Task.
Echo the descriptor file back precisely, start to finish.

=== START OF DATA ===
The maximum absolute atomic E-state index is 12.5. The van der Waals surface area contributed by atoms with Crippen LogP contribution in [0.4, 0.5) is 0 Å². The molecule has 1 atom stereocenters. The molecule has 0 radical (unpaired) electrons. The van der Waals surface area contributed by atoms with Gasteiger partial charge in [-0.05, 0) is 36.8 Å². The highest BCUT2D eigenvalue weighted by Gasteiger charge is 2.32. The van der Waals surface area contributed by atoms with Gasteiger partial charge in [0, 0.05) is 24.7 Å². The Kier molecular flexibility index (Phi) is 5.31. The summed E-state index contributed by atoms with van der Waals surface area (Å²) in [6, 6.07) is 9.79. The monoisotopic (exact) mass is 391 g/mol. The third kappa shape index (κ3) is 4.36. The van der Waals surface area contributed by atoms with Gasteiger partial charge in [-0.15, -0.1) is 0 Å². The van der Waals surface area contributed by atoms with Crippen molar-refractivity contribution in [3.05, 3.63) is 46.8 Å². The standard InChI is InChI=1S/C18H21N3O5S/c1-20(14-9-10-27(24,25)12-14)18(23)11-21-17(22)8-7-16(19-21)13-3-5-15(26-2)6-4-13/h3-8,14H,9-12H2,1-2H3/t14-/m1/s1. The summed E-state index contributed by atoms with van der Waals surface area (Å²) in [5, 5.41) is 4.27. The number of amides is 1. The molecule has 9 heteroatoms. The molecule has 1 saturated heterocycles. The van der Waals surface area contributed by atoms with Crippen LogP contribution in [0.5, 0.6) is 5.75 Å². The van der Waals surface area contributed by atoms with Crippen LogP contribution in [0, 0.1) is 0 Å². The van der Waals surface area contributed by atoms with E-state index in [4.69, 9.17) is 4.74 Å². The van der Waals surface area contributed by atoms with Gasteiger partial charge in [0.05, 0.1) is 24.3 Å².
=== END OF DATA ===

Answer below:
The maximum absolute atomic E-state index is 12.5. The van der Waals surface area contributed by atoms with Crippen LogP contribution in [0.4, 0.5) is 0 Å². The molecule has 1 atom stereocenters. The molecule has 0 radical (unpaired) electrons. The van der Waals surface area contributed by atoms with Gasteiger partial charge in [-0.05, 0) is 36.8 Å². The highest BCUT2D eigenvalue weighted by Gasteiger charge is 2.32. The van der Waals surface area contributed by atoms with Gasteiger partial charge in [0, 0.05) is 24.7 Å². The Kier molecular flexibility index (Phi) is 5.31. The summed E-state index contributed by atoms with van der Waals surface area (Å²) in [6, 6.07) is 9.79. The monoisotopic (exact) mass is 391 g/mol. The third kappa shape index (κ3) is 4.36. The van der Waals surface area contributed by atoms with Gasteiger partial charge in [-0.15, -0.1) is 0 Å². The van der Waals surface area contributed by atoms with Crippen molar-refractivity contribution in [3.05, 3.63) is 46.8 Å². The standard InChI is InChI=1S/C18H21N3O5S/c1-20(14-9-10-27(24,25)12-14)18(23)11-21-17(22)8-7-16(19-21)13-3-5-15(26-2)6-4-13/h3-8,14H,9-12H2,1-2H3/t14-/m1/s1. The summed E-state index contributed by atoms with van der Waals surface area (Å²) in [5, 5.41) is 4.27. The number of amides is 1. The molecule has 9 heteroatoms. The molecule has 1 saturated heterocycles. The van der Waals surface area contributed by atoms with Crippen LogP contribution in [0.5, 0.6) is 5.75 Å². The van der Waals surface area contributed by atoms with Crippen LogP contribution in [0, 0.1) is 0 Å². The van der Waals surface area contributed by atoms with E-state index in [4.69, 9.17) is 4.74 Å². The van der Waals surface area contributed by atoms with Gasteiger partial charge in [0.05, 0.1) is 24.3 Å².